Fantasia Fair

Mariette Pathy
Portrait of a Fantasia Fair attendee by Mariette Pathy Allen

Materials from Fantasia Fair are a part of The Rikki Swin Collection.  

A brief history of Fantasia Fair

(adapted from the 2015 Fantasia Fair Program Guide)

Fantasia Fair started in 1975 in Provincetown, Massachusetts, to provide cross-dressers and transsexuals an opportunity to learn about themselves in an open, socially tolerant environment. In the intervening years, Fantasia Fair progressed from a holiday experience for the crossdressing community to a mix of practical, social, and educational opportunities designed to enhance personal growth and awareness of one's own gender expression.

ln the first years, the Fair was guided by Ariadne Kane, Betty Ann Lind, and several others from "The Cherrystones," a trans support group from Boston. To help facilitate the Fair, the "Outreach Institute for Gender studies" was established by Ari Kane in 1976. The Fair was part of the programs offered by this foundation.

Events during these very early Fairs were a combination of workshops geared towards the needs of cross-dressers and social events where Fair-goers could practice what they were learning in the workshops. Workshops covered topics such as voice modulation, scarf tying, beauty and makeup. Additional symposia were held in conjunction with the Unitarian Universalist Church with the primary purpose being to educate the public.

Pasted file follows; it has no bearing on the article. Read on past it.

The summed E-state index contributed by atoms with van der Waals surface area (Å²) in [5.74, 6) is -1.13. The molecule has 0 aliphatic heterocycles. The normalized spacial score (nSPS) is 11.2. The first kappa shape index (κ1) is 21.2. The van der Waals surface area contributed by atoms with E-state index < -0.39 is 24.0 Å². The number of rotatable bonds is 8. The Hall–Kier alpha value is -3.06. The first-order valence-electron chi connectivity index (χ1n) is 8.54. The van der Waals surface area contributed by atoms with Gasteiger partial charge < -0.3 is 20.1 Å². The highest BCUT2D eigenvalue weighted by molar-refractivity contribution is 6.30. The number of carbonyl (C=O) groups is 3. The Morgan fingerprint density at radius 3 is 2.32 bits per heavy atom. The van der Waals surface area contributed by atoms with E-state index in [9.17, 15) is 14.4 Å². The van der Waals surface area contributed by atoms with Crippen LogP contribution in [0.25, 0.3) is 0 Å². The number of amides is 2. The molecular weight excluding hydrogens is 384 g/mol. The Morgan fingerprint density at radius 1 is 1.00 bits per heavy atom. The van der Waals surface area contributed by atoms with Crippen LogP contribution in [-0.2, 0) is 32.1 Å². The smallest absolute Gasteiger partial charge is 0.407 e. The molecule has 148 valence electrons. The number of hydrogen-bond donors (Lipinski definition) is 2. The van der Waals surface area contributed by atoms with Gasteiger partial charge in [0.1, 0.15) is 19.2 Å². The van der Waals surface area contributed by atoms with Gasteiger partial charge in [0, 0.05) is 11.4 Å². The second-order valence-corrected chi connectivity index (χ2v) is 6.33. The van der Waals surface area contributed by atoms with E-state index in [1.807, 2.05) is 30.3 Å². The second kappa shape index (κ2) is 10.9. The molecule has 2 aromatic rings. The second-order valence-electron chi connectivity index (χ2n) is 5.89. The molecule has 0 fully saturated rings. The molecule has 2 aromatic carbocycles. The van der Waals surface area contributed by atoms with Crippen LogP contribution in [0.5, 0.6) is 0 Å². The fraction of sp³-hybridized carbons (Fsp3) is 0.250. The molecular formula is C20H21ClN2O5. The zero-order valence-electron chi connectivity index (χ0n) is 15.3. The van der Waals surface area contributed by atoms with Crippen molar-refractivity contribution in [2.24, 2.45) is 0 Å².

Nearly since its inception, Fantasia Fair has honored the spouses, partners, and families of trans people. These early programs stressed the importance of communications between partners and fostering growth of couples. By 1980, Fantasia Fair was garnering national attention with an article in Playboy magazine and served as a model for trans events ail over the world.

By the mid-1980s, the accent of workshops was changing to personal development. The Fair became more than a vacation and more than a conference, with people coming from as far away as South America and Europe. In addition to such notables as Virginia Prince and Holly Boswell, the Fair attracted many leaders in the trans community: Andrea Susan Malick hosted the Fashion Show, Sandra Cole presented seminars on personal growth, Mariette Pathy-Allen showcased her photography of the trans community.

From the 1990s onward, the Fair was not only attended by heterosexual male cross-dressers. Transsexual women participated in considerable numbers as well as male cross-dressers who identified as gay or bisexual. Trans men and intersex individuals attended more and more frequently and Fantasia Fair regularly drew partners and significant others.

Fantasia holdings, 1974-2001

  • Correspondence
  • Program guides
  • Registration records
  • Audio tapes
  • Photographs
  • Newsletters
  • Advertisers’ records
  • Financial records
  • Evaluation forms
  • Press coverage
  • Videotapes of awards banquets, fashion shows, Fantasia Fair follies, speakers’ presentations
  • How-to videos

Fantasia Fair Finding Aids

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